The other unfinished Disco business was a novel. I had thought of writing an after-the-fact novel for each of the films. In the case of Metropolitan this had got to the point of a listing in a publisher's catalogue before I put it aside to finish the Barcelona script. (This phantom Metropolitan novel still crops up occasionally as an offering on Amazon.) The Disco novel had a more promising start - with a great editor and publishing house, happy to have it come out long after the movie. In my writing experience, the start of a project always seemed full of worthless weeks, flailing around without accomplishing much, while the priceless weeks came at the end, when the fictional world is fully existent and the characters begin to operate with apparent autonomy. In this last phase, improvement can be quick and major. Then this blossoming fictional world must be cut to the scale of a feature film. The prospect of finally getting to develop it in the comparatively free form of a novel was alluring.

So in 1999 and the start of 2000, I was still with the Disco characters who, refusing to be limited by the film version, took the story forward and backward. To reflect the changed story, a new title - Cocktails at Petrossian - was considered, then compromised, with the book coming out that summer as The Last Days of Disco, With Cocktails at Petrossian Afterwards. It would go on to win Shecky's Bar Guide's first (and last) nightlife literature award.

Silence is one of the greatest and least used weapons in the film business arsenal. The best rule seems to be: when a project is completed or nearly so, don't shut up about it. But when it's still in its early stages, don't say a word. That rule will be massively violated next week when the annual Cannes non-existent-film festival gets under way. This event, running parallel to the actual film festival - or the festival of actual films - features the trumpeting of entire slates of films that will never be made, at least not by the people announcing them.

While Red Azalea was announced with hoopla at Cannes, I suspect that it was idle chit-chat at a film party that led to the project's ultimate undoing. Someone with a special interest in the subject returned to Los Angeles and interested a far more important director in the book, who then started a long behind-the-scenes campaign to get it for himself - or so rumour has it. But I also had problems with the adaptation. That great opportunity - fascinating characters, situation and story already existing - became a straitjacket. The characters remained book-bound. Perhaps I could have ultimately worked it out, but the ground was shifting under our feet. Our project for Red Azalea came apart in early 2002. I still had the beloved Jamaican project to return to, and was lucky soon to find backers for that script.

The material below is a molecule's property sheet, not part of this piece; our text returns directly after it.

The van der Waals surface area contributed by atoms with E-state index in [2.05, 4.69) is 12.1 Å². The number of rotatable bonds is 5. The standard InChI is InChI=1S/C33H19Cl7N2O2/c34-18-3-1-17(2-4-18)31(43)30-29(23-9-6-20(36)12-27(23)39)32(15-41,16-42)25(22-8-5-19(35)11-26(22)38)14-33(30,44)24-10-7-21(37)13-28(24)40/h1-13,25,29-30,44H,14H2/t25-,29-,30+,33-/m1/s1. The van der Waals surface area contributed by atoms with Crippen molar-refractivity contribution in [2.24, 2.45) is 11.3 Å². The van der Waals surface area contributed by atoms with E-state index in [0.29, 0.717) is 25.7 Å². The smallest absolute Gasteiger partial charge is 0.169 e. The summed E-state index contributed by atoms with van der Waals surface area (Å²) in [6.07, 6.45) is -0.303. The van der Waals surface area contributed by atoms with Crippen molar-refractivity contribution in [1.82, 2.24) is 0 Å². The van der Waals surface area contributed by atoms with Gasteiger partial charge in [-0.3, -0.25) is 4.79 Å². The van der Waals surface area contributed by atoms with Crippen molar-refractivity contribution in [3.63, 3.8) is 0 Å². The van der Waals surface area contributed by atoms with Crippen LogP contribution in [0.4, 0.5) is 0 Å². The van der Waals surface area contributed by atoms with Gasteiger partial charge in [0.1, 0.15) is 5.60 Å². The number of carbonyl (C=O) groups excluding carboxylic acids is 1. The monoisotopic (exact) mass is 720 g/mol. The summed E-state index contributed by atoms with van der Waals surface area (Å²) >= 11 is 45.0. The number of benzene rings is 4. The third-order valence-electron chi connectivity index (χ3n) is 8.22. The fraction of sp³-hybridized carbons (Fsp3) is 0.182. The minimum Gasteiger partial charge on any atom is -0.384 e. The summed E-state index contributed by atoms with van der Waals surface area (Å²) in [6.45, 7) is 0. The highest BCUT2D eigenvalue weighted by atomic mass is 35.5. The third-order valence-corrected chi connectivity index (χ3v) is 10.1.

My idea for the new millennium had been to use competing scripts, with their differing deadlines and urgencies, to create the stop-start pattern I found so helpful in my day-job period. The priority Jamaican script would alternate with other ideas to be kept under wraps. Finally, just in the last few weeks, that script has seemed to take its proper form - heartfelt apologies to any producer I rushed a draft to last winter. Any script with a date prior to May 12 2006 - please discard.

So I now have a project to take to Cannes, and large or small parts of others in the trunk. But I will still be keeping my eyes open for the right day job. The other evening in Mayfair, I passed a high-end yacht brokerage - they were having a glass of champagne with clients - and that seemed like very good work for a slow screenwriter. Cannes itself has its share of enormous yachts - someone must be helping the very rich buy, sell or charter them. And, based there, one wouldn't have to look for accommodation when the festival rolls around. When I go next week I'll look into it. I have never met a billionaire I didn't like.
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Re: Whit Stillman
« Reply #8 on: May 19, 2006, 09:40:35 PM »
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I just finished watching Barcelona.  Not as entertaining as Metropolitan, and clearly a film that took a more "serious" approach.  I guess I have very little to say about it at this point, because I think that, in the end, the film had very little to say about anything.  It took a patently "American" approach (that is, as "American" was defined in the film).  One of the things that really put Metropolitan over the top for me was that it took a somewhat ironic pose, yet allowed its characters to be human.  This one starts out arguing that its protagonists are "human" characters without realizing that an ironic approach to them might have given them a little more breathing room.  Still, it was well-written and well-acted; I can't fault Stillman for not satisfying me, because he did.  All the same, it's like having having a nice, filling order from Fazoli's after dining in Rome.

Now, I am distressed to say, I have no way to see The Last Days of Disco unless I blind-buy it, since Netflix doesn't carry it and no video store that I've been in for the last three years seems to have a copy.  I'll keep searching, but I'm anxious.  Stillman had better get off his yuppie ass and make another movie -- hopefully putting Eigeman back in the limelight where he belongs.  (I'd also be much obliged if he'd put Carolyn Farina back on screen.)